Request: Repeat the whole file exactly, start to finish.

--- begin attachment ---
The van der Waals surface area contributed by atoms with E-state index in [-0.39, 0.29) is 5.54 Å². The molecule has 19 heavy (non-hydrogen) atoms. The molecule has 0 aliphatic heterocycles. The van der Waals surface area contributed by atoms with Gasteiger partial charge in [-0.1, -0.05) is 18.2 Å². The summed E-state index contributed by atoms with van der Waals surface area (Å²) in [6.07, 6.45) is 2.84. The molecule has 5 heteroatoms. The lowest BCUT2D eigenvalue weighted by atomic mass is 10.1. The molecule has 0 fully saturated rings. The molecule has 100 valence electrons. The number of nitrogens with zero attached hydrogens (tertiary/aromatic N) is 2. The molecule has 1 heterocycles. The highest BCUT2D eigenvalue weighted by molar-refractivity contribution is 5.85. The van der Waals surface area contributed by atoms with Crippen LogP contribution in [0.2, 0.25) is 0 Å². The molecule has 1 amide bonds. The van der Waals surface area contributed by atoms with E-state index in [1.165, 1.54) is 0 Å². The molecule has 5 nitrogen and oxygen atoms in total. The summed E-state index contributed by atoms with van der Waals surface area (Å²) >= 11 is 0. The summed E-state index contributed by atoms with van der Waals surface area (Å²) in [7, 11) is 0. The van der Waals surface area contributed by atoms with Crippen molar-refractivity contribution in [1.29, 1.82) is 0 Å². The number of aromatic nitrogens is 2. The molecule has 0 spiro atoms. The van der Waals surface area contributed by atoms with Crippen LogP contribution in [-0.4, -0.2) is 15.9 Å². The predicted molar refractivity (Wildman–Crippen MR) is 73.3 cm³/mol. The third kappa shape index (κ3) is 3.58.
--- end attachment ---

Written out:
The van der Waals surface area contributed by atoms with E-state index in [-0.39, 0.29) is 5.54 Å². The molecule has 19 heavy (non-hydrogen) atoms. The molecule has 0 aliphatic heterocycles. The van der Waals surface area contributed by atoms with Gasteiger partial charge in [-0.1, -0.05) is 18.2 Å². The summed E-state index contributed by atoms with van der Waals surface area (Å²) in [6.07, 6.45) is 2.84. The molecule has 5 heteroatoms. The lowest BCUT2D eigenvalue weighted by atomic mass is 10.1. The molecule has 0 fully saturated rings. The molecule has 100 valence electrons. The number of nitrogens with zero attached hydrogens (tertiary/aromatic N) is 2. The molecule has 1 heterocycles. The highest BCUT2D eigenvalue weighted by molar-refractivity contribution is 5.85. The van der Waals surface area contributed by atoms with Crippen LogP contribution in [0.2, 0.25) is 0 Å². The molecule has 1 amide bonds. The van der Waals surface area contributed by atoms with E-state index in [1.165, 1.54) is 0 Å². The molecule has 5 nitrogen and oxygen atoms in total. The summed E-state index contributed by atoms with van der Waals surface area (Å²) >= 11 is 0. The summed E-state index contributed by atoms with van der Waals surface area (Å²) in [7, 11) is 0. The van der Waals surface area contributed by atoms with Crippen molar-refractivity contribution in [1.29, 1.82) is 0 Å². The number of aromatic nitrogens is 2. The molecule has 0 spiro atoms. The van der Waals surface area contributed by atoms with Crippen LogP contribution in [-0.4, -0.2) is 15.9 Å². The predicted molar refractivity (Wildman–Crippen MR) is 73.3 cm³/mol. The third kappa shape index (κ3) is 3.58.